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  1. #1

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    Zeiss Ikon 515/16 questions

    Hi,
    I recently picked up an Ikon 515/16 folder with the flip up viewfinder in fantastic cosmetic condition. I'm going to run some film through it tonight to see how is is mechanically.

    My question is on focusing the camera. As there is no rangefinder and only distance markings on the lense focus ring do you just set the aperture and distance and hope for the best? I see no other alternative.

    Were the old timers just fantastic judges of distance or what?

    Thanks,

    Mike

  2. #2
    Ole
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    Set the expopsure, guess the distance and away you go.

    It's true! You learn to guess distances very quickly with these cameras - I should know, since the first "focussable" camera I used was a 35mm folder.

    If possible, stop down to f:16 or so to take advantage of the DOF. Also the lenses are sharpest at about this setting (unless you've got one with a Tessar lens, which is sharp all over).
    -- Ole Tjugen, Luddite Elitist
    Norway

  3. #3
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    Yep, good old "guesstimate' focusing. There are fancier names for it, and even some articles at various web sites about how to do it. Mainly practice, practice, practice, and learn to take advantage of the DOF scale on the lens. Also, depending on whether your Ikon was an import model or not, the numbers on the focus wheel might be in either feet or meters, so that has to be taken in account (hint: if the numbers on the focusing part of the lens start with 1 or 1.5 it's meters, if they start around 3 or 4 it's in feet.) I have a Super Ikonta that originally had a crack in its lens so I found another one (with a reportedly much more desirable Tessar lens) and swapped lenses. Then an odd minor dilemma showed up - the uncoupled rangefinder was in meters and the numbers on the lens were - you guessed it - in feet. I just multiply the rangefinder number by three, and get in the general ballpark. Folders are great fun, and easy to take everywhere, so you should be in for some good times with your new camera.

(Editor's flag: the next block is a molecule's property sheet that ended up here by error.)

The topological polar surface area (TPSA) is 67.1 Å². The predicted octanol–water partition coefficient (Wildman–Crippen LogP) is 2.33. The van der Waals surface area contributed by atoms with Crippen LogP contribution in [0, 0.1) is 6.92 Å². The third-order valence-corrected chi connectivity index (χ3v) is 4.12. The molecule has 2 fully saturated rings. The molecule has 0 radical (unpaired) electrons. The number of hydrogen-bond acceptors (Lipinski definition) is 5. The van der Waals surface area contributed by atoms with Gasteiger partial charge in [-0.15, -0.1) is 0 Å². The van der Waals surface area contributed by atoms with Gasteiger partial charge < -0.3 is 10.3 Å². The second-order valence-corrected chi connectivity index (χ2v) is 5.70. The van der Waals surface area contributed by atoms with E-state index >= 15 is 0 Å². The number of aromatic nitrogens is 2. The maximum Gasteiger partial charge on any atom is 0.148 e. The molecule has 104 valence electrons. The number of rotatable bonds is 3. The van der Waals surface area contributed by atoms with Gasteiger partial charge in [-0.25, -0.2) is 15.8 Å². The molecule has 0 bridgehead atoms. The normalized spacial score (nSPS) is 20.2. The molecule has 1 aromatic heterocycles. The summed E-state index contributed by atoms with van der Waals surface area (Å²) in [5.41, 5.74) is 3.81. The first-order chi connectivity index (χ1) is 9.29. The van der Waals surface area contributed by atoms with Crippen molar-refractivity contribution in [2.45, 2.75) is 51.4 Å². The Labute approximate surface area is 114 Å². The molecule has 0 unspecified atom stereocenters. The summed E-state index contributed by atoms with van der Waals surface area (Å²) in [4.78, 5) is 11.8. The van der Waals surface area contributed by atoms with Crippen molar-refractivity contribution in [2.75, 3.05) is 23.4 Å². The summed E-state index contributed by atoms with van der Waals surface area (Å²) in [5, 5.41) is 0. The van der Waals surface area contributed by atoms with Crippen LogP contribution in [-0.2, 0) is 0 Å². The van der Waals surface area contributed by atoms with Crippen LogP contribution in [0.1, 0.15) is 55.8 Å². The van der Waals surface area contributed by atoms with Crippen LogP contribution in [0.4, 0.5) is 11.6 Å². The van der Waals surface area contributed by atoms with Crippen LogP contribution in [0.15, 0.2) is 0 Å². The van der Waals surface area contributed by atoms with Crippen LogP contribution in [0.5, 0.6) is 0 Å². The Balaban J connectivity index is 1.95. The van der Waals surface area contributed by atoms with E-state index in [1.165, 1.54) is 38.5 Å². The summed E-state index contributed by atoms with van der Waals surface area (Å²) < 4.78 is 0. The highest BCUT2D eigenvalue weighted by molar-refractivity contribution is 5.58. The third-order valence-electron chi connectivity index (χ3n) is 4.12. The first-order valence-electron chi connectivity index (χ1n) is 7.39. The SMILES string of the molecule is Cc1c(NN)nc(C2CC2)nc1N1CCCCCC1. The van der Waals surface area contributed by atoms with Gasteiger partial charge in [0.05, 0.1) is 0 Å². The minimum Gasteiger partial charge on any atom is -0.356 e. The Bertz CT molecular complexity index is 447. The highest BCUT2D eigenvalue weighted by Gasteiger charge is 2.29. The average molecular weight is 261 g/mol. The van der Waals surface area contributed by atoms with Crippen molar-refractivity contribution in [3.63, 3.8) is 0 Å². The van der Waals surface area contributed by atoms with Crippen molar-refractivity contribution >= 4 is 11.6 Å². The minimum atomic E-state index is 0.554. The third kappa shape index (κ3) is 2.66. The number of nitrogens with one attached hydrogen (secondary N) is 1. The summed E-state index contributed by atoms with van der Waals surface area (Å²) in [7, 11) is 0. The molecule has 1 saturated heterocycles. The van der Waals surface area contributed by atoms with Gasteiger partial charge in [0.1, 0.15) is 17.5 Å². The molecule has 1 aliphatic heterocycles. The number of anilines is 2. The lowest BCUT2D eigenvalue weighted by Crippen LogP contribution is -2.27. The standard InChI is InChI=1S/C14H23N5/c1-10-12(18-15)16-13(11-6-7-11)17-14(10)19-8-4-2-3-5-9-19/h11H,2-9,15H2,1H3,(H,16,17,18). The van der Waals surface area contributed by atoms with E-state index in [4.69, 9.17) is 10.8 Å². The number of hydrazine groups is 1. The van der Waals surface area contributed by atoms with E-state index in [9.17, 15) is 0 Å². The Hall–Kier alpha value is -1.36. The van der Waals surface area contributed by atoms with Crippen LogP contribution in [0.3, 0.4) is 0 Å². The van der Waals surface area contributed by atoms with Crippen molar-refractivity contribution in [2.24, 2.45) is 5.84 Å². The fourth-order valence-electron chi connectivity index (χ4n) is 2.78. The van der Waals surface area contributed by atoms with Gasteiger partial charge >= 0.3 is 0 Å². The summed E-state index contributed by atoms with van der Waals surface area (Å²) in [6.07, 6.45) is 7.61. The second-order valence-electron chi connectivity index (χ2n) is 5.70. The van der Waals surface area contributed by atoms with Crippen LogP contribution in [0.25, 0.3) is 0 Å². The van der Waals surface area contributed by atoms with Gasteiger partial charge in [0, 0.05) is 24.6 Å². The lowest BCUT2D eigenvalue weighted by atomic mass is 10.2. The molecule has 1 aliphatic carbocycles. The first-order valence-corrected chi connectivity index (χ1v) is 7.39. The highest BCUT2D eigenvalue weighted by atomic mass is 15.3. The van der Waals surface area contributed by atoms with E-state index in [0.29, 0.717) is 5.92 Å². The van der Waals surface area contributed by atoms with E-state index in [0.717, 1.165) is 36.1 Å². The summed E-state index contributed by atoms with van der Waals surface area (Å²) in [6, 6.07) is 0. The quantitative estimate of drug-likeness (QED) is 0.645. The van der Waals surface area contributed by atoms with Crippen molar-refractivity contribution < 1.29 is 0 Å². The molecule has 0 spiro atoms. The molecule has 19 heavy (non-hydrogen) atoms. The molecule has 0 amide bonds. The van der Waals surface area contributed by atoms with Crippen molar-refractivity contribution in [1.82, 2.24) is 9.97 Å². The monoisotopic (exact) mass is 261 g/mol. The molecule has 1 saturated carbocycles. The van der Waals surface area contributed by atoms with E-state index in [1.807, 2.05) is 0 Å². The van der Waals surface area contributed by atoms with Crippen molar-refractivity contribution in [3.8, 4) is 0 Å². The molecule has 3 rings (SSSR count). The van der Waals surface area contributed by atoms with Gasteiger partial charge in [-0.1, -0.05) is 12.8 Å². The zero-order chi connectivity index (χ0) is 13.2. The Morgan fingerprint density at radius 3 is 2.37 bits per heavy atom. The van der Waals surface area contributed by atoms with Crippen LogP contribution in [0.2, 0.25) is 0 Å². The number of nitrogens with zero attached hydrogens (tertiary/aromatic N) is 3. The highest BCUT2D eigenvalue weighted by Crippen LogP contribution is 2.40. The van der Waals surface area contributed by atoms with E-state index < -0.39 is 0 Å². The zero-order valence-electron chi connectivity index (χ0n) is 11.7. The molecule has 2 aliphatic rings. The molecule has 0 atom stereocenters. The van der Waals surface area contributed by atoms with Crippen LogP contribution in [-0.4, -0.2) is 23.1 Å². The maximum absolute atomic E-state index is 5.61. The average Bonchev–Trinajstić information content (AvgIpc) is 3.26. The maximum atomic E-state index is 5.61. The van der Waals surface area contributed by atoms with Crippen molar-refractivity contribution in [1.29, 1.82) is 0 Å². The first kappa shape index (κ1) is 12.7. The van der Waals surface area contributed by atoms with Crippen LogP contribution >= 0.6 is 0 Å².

Joe

  4. #4

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    Zeiss Ikon distance measure

    I own one of these and recently went to Home Depot and bought a laser distance finder which can be set in feet or meters and have used it to find the distance and then set it on the lens. Worked well for about $30.00

  5. #5

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    Quote Originally Posted by Dr David Hall
    I own one of these and recently went to Home Depot and bought a laser distance finder which can be set in feet or meters and have used it to find the distance and then set it on the lens. Worked well for about $30.00
    Well, I have to say I am amazed at how you handled this situation. It would have never occured to me. How does it work outdoors?

  6. #6

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    great idea! I'll have to get one
    Thanks,
    Mike

  7. #7
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    My Ikonta has a hyper focal indicator on the lens. If I set the f stop at the red dot (about f11.5) and the focus at the red dot, I think its about 3 meters (I don't have it with me) everything is in reasonabley sharp focus from about 8 feet out.
    Scott Stadler

  8. #8

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    Zeiss Ikon distance measure

    It works well outdoors up to about 30 feet. It may work beyond that but that's as far as I've tried it. The red dot is easy to see but mine is not quite straight aimed but is close enough. You shouldn't point it at someone's head as it is a laser. I am happy as it can be measured in feet or meters.



 

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